The Austin History Center (AHC) occupies the 1933 Austin public library building overlooking Wooldridge Square. The library moved next door to the John Henry Faulk building in 1979, and freed the space for the AHC. All of this I know. This is common knowledge.
But, what came before? What happened during that century between Austin’s founding and the construction of this building? What isn’t commonly known? What past hides behind the facade of the present?
How did life come to be left out of Austin’s future?
Hurricanes, earthquakes, and tornados are considered forces of nature. With these, we expect the worst. A force of nature, beyond our control, is to be feared.
Life itself is a force of nature. Life, as a force, is inexorable, relentless. Life, too, is beyond our control. We can destroy life. We cannot create new life where none existed before.
Life expands and evolves to fit every niche and opportunity, given enough time and progeny. The more diverse the niches available (like a tropical rainforest), the richer and more varied the life that occupies them.
What stands between our heritage and the inability of man to control his greed is law.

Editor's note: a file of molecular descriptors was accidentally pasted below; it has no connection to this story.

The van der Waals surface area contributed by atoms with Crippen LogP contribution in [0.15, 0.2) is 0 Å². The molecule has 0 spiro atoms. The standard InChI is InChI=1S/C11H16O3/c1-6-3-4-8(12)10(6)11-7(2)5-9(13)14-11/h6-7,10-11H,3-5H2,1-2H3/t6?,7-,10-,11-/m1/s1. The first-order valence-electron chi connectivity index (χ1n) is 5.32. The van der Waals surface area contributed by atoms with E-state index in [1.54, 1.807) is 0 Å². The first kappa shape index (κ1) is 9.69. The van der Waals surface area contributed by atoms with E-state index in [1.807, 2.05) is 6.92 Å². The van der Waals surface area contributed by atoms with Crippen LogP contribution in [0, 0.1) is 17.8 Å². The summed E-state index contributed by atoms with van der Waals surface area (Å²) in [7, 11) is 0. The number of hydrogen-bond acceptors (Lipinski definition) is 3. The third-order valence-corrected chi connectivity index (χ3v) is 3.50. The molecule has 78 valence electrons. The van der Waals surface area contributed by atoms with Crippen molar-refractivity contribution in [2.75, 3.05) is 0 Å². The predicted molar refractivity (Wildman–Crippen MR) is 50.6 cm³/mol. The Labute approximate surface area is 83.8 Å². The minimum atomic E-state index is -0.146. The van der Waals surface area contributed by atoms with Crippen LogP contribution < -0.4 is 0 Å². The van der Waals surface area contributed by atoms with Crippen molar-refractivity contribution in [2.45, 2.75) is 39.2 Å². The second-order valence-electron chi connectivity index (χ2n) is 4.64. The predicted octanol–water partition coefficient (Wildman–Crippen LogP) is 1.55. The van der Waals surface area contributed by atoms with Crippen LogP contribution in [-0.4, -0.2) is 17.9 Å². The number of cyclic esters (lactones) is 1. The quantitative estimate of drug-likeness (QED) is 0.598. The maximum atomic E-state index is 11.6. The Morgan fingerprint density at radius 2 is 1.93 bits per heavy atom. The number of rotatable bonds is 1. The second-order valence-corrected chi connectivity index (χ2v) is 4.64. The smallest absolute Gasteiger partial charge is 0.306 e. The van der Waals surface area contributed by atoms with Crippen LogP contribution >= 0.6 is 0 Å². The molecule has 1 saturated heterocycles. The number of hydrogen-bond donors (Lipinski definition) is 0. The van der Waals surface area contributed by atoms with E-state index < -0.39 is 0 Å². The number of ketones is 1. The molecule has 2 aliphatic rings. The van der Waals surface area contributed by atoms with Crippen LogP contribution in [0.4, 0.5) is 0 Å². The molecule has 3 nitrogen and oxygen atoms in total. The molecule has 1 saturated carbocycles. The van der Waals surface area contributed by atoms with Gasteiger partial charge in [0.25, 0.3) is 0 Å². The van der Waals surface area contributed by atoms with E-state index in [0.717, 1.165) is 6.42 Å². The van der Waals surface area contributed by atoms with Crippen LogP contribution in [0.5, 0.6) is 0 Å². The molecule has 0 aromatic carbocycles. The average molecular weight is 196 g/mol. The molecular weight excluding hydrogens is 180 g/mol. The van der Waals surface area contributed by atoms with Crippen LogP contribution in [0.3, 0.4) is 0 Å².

Europeans came to this country over 400 years ago, and were blessed by what they believed to be limitless resources. The land seemed fertile beyond reason or imagination, and wildlife could be harvested without concern for its diminishment. Or, so they thought.
Actually, I stole the form, and then modified it to fit my specific need. Pablo Picasso is most often credited with the form (good artists copy, great artists steal), but I can find references from T.S. Elliott (the immature poet imitates; the mature poet plagiarizes), Igor Stravinsky (lesser artists borrow; great artists steal), and William Faulkner (immature artists copy, great artists steal). I suspect that they all stole the form from someone else.
Truth is ever to be found in the simplicity, and not in the multiplicity and confusion of things – Isaac Newton
Interpretation gravitates to the complex. Maybe all human systems have a natural inclination toward convolution, like stormwater sprinting downstream. Bureaucracies certainly hint at this drift. There is refuge to be found in the minutia of complexity.
The principles of interpretation aren’t complex. The rules are limited; the doctrine is easy to grasp. The role of the interpreter is to simplify the complex, not to complicate the simple.